The Villages, FL Board Certified Optometric Physician • Certified Nutrition Specialist • CEO and Chairman of Fortifeye Vitamins • Radio Talk Show Host • Extreme Sports Enthusiast • Lange Eye Institute The Villages FL
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View Articles by Dr. Michael Lange about Eye Care, the Latest Eye Research, Fortifeye Nutrition Center, New Developments, and Nutrition.
many people, dry eye is a condition that they deal with on a daily
basis and is something they unfortunately have just accepted. As a
chronic, progressive condition, people do not realize that it is
something that can be easily managed through a few different steps. Dr. Michael Lange,
an Optometrist and expert in natural approaches to dry eye, believes
that patients should be able to have comfort along with great vision.
Dr. Michael Lange took the time to share his expertise on the causes of
dry eye and provided the following five steps to help your dry eye
Causes of Dry Eye
eyes are generally caused by reduced amount of tears being produced to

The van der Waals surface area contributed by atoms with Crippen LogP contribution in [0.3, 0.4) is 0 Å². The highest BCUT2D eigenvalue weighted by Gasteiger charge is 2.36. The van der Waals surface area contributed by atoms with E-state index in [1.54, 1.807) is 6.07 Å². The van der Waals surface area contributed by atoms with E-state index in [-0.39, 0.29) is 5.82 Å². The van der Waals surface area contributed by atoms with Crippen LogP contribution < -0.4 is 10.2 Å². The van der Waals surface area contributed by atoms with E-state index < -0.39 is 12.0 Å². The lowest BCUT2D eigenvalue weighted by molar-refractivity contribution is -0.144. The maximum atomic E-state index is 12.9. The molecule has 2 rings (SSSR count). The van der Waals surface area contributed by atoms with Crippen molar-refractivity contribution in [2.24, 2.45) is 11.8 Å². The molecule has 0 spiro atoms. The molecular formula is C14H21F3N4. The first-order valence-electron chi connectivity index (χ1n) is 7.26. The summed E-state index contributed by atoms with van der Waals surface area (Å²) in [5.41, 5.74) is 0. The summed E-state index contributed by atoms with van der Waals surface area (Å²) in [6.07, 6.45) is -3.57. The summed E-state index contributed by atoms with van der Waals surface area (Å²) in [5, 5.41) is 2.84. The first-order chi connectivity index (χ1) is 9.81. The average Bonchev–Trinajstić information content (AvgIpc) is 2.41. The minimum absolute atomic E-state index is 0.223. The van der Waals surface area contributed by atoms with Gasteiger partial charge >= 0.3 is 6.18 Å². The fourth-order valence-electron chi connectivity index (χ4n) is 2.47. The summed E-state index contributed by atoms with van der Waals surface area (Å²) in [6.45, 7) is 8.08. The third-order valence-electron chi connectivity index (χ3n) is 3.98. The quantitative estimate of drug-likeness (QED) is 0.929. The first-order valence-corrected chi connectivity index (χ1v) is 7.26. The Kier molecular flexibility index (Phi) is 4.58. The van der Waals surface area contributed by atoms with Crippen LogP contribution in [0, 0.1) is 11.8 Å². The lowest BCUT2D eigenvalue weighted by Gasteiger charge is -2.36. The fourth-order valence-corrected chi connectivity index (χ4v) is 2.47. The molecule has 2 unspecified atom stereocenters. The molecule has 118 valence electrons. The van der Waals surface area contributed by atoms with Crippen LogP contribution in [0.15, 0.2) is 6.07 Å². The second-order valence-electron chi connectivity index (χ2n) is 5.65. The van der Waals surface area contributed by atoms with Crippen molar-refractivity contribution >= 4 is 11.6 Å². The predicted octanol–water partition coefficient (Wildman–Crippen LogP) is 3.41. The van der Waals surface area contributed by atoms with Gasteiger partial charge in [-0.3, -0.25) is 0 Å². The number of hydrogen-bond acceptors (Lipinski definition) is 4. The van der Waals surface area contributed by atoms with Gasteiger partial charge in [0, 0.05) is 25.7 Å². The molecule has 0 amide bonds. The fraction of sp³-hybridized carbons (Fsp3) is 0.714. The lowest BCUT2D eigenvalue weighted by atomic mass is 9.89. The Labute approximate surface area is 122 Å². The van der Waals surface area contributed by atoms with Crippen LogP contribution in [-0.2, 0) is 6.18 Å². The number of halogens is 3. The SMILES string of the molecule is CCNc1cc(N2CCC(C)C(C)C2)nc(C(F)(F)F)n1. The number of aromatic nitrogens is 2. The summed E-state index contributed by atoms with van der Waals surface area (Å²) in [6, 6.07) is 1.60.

sufficiently keep the eyes wet and lubricated, causing discomfort,
irritation, redness, trouble focusing, and many times light sensitivity.
Dr. Michael Lange explains that some common reasons for dry eye include
contact lens use – from improper use to frequent use – there is
decreased oxygen supplied directly to the eyes and increased tear
evaporation, aging causes decreased tear production and many arthritis
related conditions can cause dry eyes.
New Orleans native Dr. Michael Lange was born and raised in
Louisiana. An avid sportsman, he participated in many traditional sports
like football, basketball, and track and field. He was racing
competitive motocross during his senior year in high school when he
broke his leg and his neck in five places. His ambition for a career in
motocross ended there.
Dr. Michael Lange received his first degree from the University of
Southern Mississippi in psychology. He then went to Pennsylvania College
of Optometry and became a board-certified optometric physician. He
received his second degree during his second year at optometry school in
physiological optics. Right out of school he began working for a Dr.
Charles Glaser at his optometry practice back in Louisiana.
Less than a year later, Dr. Michael Lange opened his own practice in
Ocala, Florida, in 1993. With the unexpected help of radio star Country
Jim Kirk, Dr. Michael Lange began hosting a daily radio talk show,
‘Sound Off with Dr. Lange’. It has since grown into a syndicated radio
show called ‘Ask the Doctor’.
As the radio show and Dr. Michael Lange’s practice grew in
popularity, he opened 12 more locations all around Florida, and then the
Lange Eye Institute in The Villages. Around 2016, a big corporation
offered to buy all of his practice’s locations. Not ready to retire, he